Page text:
MINING companies must be active in the debate around a mineral policy formulated by the African National Congress (ANC) over the next six months or live with the consequences, one of the country's most influential mining leaders has warned.

Mark Cutifani, CEO of AngloGold Ashanti, told a Mining For Change seminar in Johannesburg yesterday that nationalisation as proposed by various factions in the ANC and its alliance partners has been "kicked into touch" at the party's policy conference.

This view was opposed by Abiel Mngomezulu, head of parastatal mineral research company Mintek, who argued that nationalisation would remain topical as long as communities had expectations about the benefits the industry should deliver to them.

The mining sector faces six more months of uncertainty after last week's ANC policy conference failed to deliver a decisive message to the minerals sector.

The conference accepted the proposals in the State Intervention in the Minerals Sector report, commissioned by the ANC.

The party's policies will be finalised at its electoral conference in December, giving the industry until then to participate in the formulation of that policy.

"I observe a revolutionary movement and a political party all mixed up in one set of conversations. I'm not sure how you could come out with definitive conversations in a policy conference. That will probably come after you've nominated the people who have to sell the message," said Mr Cutifani, who is vice-president of the Chamber of Mines.

"At least the things that really worried us weren't ticked (at the policy conference) and in fact you could see people wanting to get the balance right. There's a lot more work to be done on sharpening the message and that's where we'd like to see the ANC and the government focus its conversations in the next six months," he said. "As an industry, there's an opportunity for us to be part of the debate and we'd better take it or, at the end of the day, we can't complain about the result if we don't like it."

Mr Cutifani said the debate had moved away from nationalisation. "I'm pleased to say I think we've kicked that ball (nationalisation) into touch.. I think the debate has morphed into something that is much more constructive, which is the role of the state in the minerals industry and the role of companies in creating a better society."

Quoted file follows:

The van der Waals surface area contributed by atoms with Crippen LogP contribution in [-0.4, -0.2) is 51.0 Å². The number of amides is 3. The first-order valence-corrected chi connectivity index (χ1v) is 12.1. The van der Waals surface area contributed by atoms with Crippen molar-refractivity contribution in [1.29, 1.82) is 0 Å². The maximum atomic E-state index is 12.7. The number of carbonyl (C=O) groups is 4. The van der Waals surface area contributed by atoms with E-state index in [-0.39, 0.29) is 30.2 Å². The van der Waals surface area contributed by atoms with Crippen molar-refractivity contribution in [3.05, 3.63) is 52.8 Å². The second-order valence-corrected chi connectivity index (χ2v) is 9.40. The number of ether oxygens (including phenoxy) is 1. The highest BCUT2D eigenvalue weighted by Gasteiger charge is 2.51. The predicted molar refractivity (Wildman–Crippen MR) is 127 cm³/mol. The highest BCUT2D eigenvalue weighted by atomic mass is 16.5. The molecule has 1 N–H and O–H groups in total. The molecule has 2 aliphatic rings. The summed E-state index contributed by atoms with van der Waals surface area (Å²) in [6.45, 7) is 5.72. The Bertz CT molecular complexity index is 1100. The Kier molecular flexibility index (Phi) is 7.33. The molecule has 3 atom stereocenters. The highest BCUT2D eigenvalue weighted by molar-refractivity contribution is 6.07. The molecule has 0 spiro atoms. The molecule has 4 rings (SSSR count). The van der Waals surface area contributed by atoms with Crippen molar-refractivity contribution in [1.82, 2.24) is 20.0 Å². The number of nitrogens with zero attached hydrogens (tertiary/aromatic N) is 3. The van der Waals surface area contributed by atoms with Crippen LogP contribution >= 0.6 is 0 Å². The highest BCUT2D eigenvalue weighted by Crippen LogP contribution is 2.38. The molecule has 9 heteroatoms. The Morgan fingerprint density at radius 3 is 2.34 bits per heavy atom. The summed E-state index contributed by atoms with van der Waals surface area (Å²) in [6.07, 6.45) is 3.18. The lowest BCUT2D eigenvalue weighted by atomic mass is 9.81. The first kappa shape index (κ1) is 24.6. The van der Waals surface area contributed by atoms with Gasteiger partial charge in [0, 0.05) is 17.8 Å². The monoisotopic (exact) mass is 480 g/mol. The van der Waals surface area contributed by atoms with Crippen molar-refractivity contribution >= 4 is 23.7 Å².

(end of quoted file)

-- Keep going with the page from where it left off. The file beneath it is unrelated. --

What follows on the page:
Mr Mngomezulu, who spent nearly eights years in senior positions in the Department of Minerals and Energy, said the nationalisation debate was nowhere near resolved. "Everybody from this weekend was saying that nationalisation is off the table. I don't think so," Mr Mngomezulu said. Unrealised expectations of what mines could deliver to communities had fuelled the calls for their nationalisation, he added.

"Even if we form a state mining company it is going to have the same problem the private sector companies are facing - expectations from communities which are expecting things that are impossible," said Mr Mngomezulu, a nonexecutive director of state mining company African Exploration, Mining and Finance Company.

Communities had to be educated on what their involvement would be and regulations were needed to outline companies' responsibilities so everyone clearly understood what benefits could come from mines, he said.

A lot of changes needed to be made to existing regulations, said Faith Bikani, an ANC MP who serves on the parliamentary portfolio committee on mineral resources. These included changes to the Mining Charter.

Ms Bikani ruled out any nationalisation of mines.

"It's just not possible," she said, adding that the state could barely afford to deal with the legacy of ownerless and derelict mines.